Could chatbots lend a non-judgemental ear to people making decisions about the end of their life? A virtual agent that helps people have conversations about their funeral plans, wills and spiritual matters is set to be trialled in Boston over the next two years with people who are terminally ill.
“And he had power to give life unto the image of the beast, that the image of the beast should both speak, and cause that as many as would not worship the image of the beast should be killed.” Revelation 13:15 (KJV)
EDITOR’S NOTE: The Bible talks about an inanimate object coming to life by the power of the Beast in Revelation 13, but guess what? There is a whole host of inanimate objects that are coming to virtual life right now, and people are talking to them all the time. “Siri, where is the nearest McDonald’s?”…”Alexa, play ‘My Way’ by Frank Sinatra”…”Cortana, open a new Word document”, and the list goes on and on. Now, developers in Boston are getting ready to roll out chatbots to give dying people “spiritual” guidance. And the Devil laughed…he knows people will have no problem accepting his Mark or worshipping his image. By that point, they will be very well trained.
People near the end of their lives sometimes don’t get the chance to have these important conversations before it’s too late, says Timothy Bickmore at Northeastern University in Boston, Massachusetts. So Bickmore and his team – which included doctors and hospital chaplains – built a tablet-based chatbot to offer spiritual and emotional guidance to people that need it. “We see a need for technology to intervene at an earlier point,” he says.
And it has already seen some success. Bickmore’s team initially tested the chatbot with 44 people aged 55 and over in Boston. Just under half those adults had some kind of chronic illness, and nearly all had spent time with someone who was dying. After spending time talking to the chatbot, most of the participants reported that they felt less anxious about death and were more ready to complete their last will and testament.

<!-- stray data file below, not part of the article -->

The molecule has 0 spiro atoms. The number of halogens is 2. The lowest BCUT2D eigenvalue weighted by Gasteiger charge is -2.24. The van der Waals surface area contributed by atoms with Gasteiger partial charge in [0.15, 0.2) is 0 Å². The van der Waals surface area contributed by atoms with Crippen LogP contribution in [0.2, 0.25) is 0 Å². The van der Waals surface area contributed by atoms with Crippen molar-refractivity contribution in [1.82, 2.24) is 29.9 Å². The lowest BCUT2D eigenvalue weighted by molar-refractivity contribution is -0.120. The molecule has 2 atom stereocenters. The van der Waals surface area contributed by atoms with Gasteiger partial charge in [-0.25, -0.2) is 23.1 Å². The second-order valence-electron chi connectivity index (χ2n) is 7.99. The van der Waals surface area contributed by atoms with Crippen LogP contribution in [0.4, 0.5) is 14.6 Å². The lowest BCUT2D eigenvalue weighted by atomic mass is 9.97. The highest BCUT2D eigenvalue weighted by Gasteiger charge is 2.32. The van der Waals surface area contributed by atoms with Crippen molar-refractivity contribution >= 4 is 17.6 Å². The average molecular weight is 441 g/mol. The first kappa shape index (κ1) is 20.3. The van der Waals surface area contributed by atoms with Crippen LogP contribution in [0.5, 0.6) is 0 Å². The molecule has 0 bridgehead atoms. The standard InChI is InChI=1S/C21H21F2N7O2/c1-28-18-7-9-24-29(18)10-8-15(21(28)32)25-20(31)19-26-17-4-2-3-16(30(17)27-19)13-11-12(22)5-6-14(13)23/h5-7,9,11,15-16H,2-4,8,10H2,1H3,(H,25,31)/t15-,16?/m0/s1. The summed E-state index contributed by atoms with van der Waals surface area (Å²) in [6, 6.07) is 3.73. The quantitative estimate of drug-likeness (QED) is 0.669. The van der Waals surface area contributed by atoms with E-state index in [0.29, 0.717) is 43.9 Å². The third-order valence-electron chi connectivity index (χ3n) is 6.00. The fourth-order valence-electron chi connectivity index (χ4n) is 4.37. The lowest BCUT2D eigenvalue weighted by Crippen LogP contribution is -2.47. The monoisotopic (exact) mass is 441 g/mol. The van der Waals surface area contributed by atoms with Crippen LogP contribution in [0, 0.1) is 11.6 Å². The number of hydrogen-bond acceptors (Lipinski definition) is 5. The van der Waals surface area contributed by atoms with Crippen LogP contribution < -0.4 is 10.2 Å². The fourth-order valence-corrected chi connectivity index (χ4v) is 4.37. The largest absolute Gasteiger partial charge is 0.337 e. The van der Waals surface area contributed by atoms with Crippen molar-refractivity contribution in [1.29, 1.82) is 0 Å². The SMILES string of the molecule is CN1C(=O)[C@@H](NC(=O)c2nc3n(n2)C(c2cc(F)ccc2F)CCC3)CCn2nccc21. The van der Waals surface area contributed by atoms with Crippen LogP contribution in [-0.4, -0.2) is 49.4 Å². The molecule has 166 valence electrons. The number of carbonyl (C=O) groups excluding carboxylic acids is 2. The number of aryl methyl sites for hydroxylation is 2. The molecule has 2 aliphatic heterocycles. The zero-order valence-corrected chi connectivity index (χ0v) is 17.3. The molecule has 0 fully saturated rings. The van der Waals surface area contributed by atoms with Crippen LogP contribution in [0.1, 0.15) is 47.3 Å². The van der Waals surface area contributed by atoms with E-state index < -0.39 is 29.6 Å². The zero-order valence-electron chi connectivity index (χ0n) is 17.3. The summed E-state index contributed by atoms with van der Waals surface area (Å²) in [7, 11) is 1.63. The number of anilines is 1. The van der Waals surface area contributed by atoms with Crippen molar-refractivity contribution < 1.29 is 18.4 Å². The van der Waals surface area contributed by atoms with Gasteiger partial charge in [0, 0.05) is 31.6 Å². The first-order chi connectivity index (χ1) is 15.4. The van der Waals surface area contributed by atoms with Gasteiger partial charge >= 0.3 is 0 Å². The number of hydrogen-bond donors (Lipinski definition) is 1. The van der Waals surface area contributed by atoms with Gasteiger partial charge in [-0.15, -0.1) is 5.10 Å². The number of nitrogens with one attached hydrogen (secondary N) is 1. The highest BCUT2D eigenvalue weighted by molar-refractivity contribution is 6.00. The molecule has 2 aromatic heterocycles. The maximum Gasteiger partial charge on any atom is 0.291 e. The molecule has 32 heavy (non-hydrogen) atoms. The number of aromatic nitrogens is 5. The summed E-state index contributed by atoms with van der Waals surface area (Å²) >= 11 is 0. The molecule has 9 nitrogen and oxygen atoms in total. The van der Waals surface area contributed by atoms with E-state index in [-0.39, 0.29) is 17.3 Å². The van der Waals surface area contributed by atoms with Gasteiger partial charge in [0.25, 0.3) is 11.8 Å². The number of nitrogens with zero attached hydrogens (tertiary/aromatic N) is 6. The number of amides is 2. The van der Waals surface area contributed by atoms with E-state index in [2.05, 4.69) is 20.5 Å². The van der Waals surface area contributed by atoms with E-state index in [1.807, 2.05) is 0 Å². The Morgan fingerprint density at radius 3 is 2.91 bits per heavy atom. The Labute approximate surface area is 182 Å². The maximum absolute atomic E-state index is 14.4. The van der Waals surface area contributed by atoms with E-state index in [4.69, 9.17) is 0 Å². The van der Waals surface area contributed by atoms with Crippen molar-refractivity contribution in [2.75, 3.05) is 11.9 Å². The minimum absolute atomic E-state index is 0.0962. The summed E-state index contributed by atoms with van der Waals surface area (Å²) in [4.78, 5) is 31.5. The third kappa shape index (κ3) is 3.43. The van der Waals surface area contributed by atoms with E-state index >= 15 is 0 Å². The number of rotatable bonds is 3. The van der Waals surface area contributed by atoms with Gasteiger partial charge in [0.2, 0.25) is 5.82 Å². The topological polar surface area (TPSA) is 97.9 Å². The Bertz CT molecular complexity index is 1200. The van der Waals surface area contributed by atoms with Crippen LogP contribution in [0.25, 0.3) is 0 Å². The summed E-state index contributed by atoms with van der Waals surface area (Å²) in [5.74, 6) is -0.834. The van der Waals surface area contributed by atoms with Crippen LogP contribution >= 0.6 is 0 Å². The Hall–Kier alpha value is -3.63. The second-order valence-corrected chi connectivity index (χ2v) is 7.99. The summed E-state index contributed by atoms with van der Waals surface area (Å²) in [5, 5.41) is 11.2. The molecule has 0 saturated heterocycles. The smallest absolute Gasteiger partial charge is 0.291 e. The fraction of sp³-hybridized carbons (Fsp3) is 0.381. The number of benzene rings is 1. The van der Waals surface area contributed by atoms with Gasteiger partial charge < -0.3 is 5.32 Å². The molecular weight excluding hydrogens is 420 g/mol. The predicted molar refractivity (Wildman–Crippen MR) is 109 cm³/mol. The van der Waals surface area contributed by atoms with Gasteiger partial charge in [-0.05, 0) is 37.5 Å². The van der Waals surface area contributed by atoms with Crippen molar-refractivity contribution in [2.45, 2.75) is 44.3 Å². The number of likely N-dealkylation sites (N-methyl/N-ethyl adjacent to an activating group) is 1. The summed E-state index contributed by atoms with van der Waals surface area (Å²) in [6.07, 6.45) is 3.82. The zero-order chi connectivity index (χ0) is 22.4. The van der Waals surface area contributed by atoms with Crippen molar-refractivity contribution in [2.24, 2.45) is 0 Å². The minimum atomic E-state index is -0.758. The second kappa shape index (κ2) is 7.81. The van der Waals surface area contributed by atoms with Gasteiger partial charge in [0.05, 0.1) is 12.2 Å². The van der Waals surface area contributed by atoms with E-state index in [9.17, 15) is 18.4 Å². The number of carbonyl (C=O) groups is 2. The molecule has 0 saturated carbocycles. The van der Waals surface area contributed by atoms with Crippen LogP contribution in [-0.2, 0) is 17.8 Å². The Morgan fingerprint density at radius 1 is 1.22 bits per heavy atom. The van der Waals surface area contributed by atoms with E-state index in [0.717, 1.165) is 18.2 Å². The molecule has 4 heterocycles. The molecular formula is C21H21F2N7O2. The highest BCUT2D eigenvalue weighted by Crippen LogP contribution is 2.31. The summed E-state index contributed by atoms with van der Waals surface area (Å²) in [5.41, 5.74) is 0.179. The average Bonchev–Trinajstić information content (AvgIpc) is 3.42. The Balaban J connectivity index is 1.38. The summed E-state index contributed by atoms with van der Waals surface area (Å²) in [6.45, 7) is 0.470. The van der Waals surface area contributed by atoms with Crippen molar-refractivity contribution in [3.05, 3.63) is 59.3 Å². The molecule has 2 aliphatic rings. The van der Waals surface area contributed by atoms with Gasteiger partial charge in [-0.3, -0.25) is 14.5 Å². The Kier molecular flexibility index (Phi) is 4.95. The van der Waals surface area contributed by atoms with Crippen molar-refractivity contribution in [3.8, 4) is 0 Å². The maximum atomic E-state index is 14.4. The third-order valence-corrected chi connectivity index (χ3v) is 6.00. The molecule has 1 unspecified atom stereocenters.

For the next stage of the trial, Bickmore plans to give tablets loaded with the chatbot to 364 people who have been told they have less than a year to live. The slightly more souped-up version can also take users through guided meditation sessions and talk to them about their health and medication, as well as conversing on a wide range of religious topics.
The earlier people start considering how they want to die and what they want to happen afterwards, the easier it is for those around them to act on those decisions – for example, ensuring they don’t die in hospice if they would prefer to be at home.
The chatbot, does not, however, formalise any of these plans. Rather, if a person tells it that they’re getting ready to make decisions about their end-of-life plans, it will alert a family member or nominated caregiver to follow up on that conversation in real life.
Chatbots have come under fire recently for veering into inappropriate behaviour, so Bickmore kept things simple with his bot. Unlike voice assistants such as Alexa and Siri, it isn’t fully autonomous but sticks to a fairly rigid script, only asking people to choose options from a pre-written list of responses. An unscripted system, he says, might very easily “get into situations where the agent recommends things that are dangerous”.
Bickmore says the chatbot could be particularly helpful for people that are socially isolated and otherwise wouldn’t be having difficult end-of-life conversations at all.
“It’s hard for humans to be non-judgemental when they’re having these kinds of conversations,” says Rosemary Lloyd from The Conversation Project, a charity that encourages people to have conversations about their end of life care. “So some people might find it easier to talk to a chatbot about their thoughts.”
Harriet Warshaw at The Conversation Project says a chatbot would be a good first step towards talking about end-of-life decisions with a loved one.
We’ve also long known that talking about difficult topics with automated agents is oddly comforting, whereas talking about your end-of-life decisions with people who will be most affected by them is particularly emotionally fraught.
Writer and film-maker Avril Furness agrees that technology can be a useful way to help people start having difficult conversations about death.
Furness, who has explored the subject of assisted suicide, says Bickmore’s chatbot system is another good way to get people thinking about the end of their life, helping them work through their feelings without worrying what someone else thinks. “This chatbot isn’t going to judge you.” source